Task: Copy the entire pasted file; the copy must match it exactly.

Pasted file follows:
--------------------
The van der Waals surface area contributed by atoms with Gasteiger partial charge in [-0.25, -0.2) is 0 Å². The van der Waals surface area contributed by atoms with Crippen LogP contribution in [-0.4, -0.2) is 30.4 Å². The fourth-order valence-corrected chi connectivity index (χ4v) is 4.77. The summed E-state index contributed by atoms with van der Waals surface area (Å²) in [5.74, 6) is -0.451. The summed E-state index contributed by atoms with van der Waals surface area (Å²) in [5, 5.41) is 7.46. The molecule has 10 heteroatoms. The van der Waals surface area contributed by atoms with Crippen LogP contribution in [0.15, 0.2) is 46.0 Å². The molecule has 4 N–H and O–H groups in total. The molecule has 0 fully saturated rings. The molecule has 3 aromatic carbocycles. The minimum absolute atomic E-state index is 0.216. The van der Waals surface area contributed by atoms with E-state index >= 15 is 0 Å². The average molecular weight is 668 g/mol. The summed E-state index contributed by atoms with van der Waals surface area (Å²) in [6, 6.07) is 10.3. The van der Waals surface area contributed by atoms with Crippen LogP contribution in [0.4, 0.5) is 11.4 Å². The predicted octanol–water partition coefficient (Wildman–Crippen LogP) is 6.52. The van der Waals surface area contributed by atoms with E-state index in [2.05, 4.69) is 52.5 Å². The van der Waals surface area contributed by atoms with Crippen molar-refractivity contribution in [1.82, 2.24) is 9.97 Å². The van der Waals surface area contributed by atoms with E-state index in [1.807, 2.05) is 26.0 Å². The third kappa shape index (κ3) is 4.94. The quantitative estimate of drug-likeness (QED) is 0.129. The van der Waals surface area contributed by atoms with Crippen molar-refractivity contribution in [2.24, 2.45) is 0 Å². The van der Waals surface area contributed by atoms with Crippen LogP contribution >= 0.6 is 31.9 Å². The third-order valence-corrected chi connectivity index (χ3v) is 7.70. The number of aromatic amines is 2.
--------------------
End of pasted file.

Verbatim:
The van der Waals surface area contributed by atoms with Gasteiger partial charge in [-0.25, -0.2) is 0 Å². The van der Waals surface area contributed by atoms with Crippen LogP contribution in [-0.4, -0.2) is 30.4 Å². The fourth-order valence-corrected chi connectivity index (χ4v) is 4.77. The summed E-state index contributed by atoms with van der Waals surface area (Å²) in [5.74, 6) is -0.451. The summed E-state index contributed by atoms with van der Waals surface area (Å²) in [5, 5.41) is 7.46. The molecule has 10 heteroatoms. The van der Waals surface area contributed by atoms with Crippen LogP contribution in [0.15, 0.2) is 46.0 Å². The molecule has 4 N–H and O–H groups in total. The molecule has 0 fully saturated rings. The molecule has 3 aromatic carbocycles. The minimum absolute atomic E-state index is 0.216. The van der Waals surface area contributed by atoms with E-state index >= 15 is 0 Å². The average molecular weight is 668 g/mol. The summed E-state index contributed by atoms with van der Waals surface area (Å²) in [6, 6.07) is 10.3. The van der Waals surface area contributed by atoms with Crippen LogP contribution in [0.4, 0.5) is 11.4 Å². The predicted octanol–water partition coefficient (Wildman–Crippen LogP) is 6.52. The van der Waals surface area contributed by atoms with E-state index in [2.05, 4.69) is 52.5 Å². The van der Waals surface area contributed by atoms with Crippen molar-refractivity contribution in [1.82, 2.24) is 9.97 Å². The van der Waals surface area contributed by atoms with E-state index in [1.807, 2.05) is 26.0 Å². The third kappa shape index (κ3) is 4.94. The quantitative estimate of drug-likeness (QED) is 0.129. The van der Waals surface area contributed by atoms with Crippen molar-refractivity contribution in [2.24, 2.45) is 0 Å². The van der Waals surface area contributed by atoms with Crippen LogP contribution >= 0.6 is 31.9 Å². The third-order valence-corrected chi connectivity index (χ3v) is 7.70. The number of aromatic amines is 2.